Well, exactly. Only quoting short parts of the article here, as it’s laced with the inevitable nods to questionable (to say the least) ‘greenhouse gas’ theory that seems to create havoc in climate models, constantly pushing them out of alignment with observations. Instead a few points of interest are selected. [Talkshop comments are in italics].
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The worldwide effort to prevent Earth from becoming an unlivable hothouse [according to climate models] is in the grips of “net zero” fever, says Phys.org.
“In many cases, net-zero pledges are an improvement, but in others the ‘net’ provision is a black box that can conceal all sorts of problems,” Duncan McLaren, a professor at Lancaster University’s Environment Centre, told AFP.
. . .
“The devil is in the details,” said Kelly Levin, a senior associate with the World Resources Institute’s (WRI) global climate program.
There are several keys to evaluating the worth of carbon neutral promises, Levin and other experts said.
The first is whether they apply to all greenhouse gases, or just carbon dioxide.
. . .
New Zealand for instance cemented it’s net-zero-by-2050 vows into law in November 2019, but with a woolly caveat: it only applies to CO2.
A third of the country’s total emissions come from belching cattle and especially sheep. [You couldn’t make this stuff up.]
. . .
The UN’s climate science advisory panel, the IPCC, has said that manmade emissions must drop 45 percent by 2030—and then 100 percent by 2050—to have any hope of staying on this side of the 1.5C guardrail. [Make-believe all the way.]
. . .
“You cannot get to net zero without some carbon dioxide removal,” or CDR, said Oliver Geden, a researcher at the German Institute for International and Security Affairs, and an IPCC lead author.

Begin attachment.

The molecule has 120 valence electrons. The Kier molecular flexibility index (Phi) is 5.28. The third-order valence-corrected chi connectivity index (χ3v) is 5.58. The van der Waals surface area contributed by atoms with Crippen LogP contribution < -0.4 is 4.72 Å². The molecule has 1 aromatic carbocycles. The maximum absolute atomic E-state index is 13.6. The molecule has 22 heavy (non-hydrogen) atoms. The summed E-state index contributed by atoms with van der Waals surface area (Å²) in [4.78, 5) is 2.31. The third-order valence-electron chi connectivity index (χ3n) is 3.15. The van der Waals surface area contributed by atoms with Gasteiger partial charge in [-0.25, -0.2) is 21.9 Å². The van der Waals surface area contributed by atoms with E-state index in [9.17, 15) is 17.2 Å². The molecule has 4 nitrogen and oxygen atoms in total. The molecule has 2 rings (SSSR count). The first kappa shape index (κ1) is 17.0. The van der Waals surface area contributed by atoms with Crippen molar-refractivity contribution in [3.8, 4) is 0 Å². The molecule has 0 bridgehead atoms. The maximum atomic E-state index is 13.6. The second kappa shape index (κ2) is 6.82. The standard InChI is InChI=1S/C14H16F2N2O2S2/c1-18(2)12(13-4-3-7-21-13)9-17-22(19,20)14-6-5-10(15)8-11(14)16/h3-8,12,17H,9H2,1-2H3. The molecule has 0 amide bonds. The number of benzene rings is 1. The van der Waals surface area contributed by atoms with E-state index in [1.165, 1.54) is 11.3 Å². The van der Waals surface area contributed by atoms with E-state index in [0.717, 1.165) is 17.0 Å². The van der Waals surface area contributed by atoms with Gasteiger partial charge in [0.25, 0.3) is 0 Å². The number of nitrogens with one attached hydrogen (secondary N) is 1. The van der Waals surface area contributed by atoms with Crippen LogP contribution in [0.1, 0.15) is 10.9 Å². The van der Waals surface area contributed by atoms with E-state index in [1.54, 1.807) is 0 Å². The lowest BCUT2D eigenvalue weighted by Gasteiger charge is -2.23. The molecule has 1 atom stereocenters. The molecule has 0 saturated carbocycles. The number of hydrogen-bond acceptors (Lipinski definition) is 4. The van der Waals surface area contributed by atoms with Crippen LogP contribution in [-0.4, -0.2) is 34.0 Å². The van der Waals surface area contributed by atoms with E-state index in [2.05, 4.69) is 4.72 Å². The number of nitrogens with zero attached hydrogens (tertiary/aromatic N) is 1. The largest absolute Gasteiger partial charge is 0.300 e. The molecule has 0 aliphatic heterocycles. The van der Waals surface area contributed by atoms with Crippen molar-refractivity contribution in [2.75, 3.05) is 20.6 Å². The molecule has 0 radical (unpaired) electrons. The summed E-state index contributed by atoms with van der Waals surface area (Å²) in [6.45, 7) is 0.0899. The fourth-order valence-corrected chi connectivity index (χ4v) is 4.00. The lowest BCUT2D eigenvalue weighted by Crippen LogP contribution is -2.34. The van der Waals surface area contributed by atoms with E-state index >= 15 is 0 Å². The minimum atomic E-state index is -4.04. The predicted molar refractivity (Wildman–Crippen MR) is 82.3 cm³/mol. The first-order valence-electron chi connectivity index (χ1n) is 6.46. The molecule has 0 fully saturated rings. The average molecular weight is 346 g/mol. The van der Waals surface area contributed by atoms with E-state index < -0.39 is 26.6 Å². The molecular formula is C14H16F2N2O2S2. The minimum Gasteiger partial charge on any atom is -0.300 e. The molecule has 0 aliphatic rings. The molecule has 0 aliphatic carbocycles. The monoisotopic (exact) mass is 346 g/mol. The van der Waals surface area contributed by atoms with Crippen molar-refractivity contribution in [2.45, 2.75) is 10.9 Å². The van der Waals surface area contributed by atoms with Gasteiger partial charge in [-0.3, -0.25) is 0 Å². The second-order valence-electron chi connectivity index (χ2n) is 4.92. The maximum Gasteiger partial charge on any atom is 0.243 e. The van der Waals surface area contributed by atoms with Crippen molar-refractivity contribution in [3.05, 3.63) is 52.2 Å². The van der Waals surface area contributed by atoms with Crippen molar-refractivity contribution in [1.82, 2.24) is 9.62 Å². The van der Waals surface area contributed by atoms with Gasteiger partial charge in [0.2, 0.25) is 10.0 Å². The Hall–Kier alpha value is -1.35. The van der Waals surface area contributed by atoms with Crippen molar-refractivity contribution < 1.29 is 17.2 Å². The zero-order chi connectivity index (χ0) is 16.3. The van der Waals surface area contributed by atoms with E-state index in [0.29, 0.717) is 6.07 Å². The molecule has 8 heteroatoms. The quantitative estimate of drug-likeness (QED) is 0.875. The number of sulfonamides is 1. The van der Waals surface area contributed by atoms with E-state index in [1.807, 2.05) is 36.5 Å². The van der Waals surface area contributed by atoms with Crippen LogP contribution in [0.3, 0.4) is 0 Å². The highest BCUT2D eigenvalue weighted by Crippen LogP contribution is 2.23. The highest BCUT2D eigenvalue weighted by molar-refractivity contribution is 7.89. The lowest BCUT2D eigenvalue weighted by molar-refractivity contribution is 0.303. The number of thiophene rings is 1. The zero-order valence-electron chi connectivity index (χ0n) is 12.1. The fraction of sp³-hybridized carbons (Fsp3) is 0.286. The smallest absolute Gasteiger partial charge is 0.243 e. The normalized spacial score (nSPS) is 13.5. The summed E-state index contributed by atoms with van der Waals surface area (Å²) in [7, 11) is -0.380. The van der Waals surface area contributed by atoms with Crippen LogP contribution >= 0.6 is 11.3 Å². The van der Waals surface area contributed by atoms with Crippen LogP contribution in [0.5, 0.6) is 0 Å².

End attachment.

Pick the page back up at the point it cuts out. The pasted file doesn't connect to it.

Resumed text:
And yet all of the options on the table for taking excess carbon out of the air remain deeply flawed, experts say.
To work at scale, an area more than twice the size of India would be needed for tree farms by the latter half of the century, studies have shown.
. . .
Another approach—in which the CO2 emitted from burning biofuels is buried underground—runs into a similar problem.
Meanwhile, technology that draws CO2 directly from the air, to be sequestered or converted into fuel pellets, remains in its infancy.
“There is a large degree of uncertainty about the scale and availability of future carbon removals from both land-based carbon sinks (trees), and emerging carbon-removal technologies,” said Levin of WRI.
. . .
A UN report last week showed that global fossil fuel production must in fact decline roughly 6 percent annually over the next decade to keep the 1.5C target in view. [Fuel starvation is a problem, not a solution.]
. . .
Finally, one must read the fine print of net zero pledges to see exactly what is, or is not, included.
“There is not an agreed set of principles and guidelines for these plans, so they are rife with loopholes,” said Jesse Bragg, media director for watchdog NGO Corporate Accountability.
Many national schemes leave out the aviation and shipping sectors which, if they were nations, would each rank in the top ten of global emitters.
. . .
But even if promises on carbon neutrality are all kept, he added, that only stabilises the greenhouse gases in the atmosphere.
“That means climate change impacts will remain as bad or worse than they are now unless we subsequently increase removals to bring concentrations down,” he said. [Bad news for plants, vegetation, trees etc. relying on CO2 for photosynthesis. And for the people who use or need them].
Full article here.
via Tallbloke’s Talkshop
December 9, 2020 at 01:33PM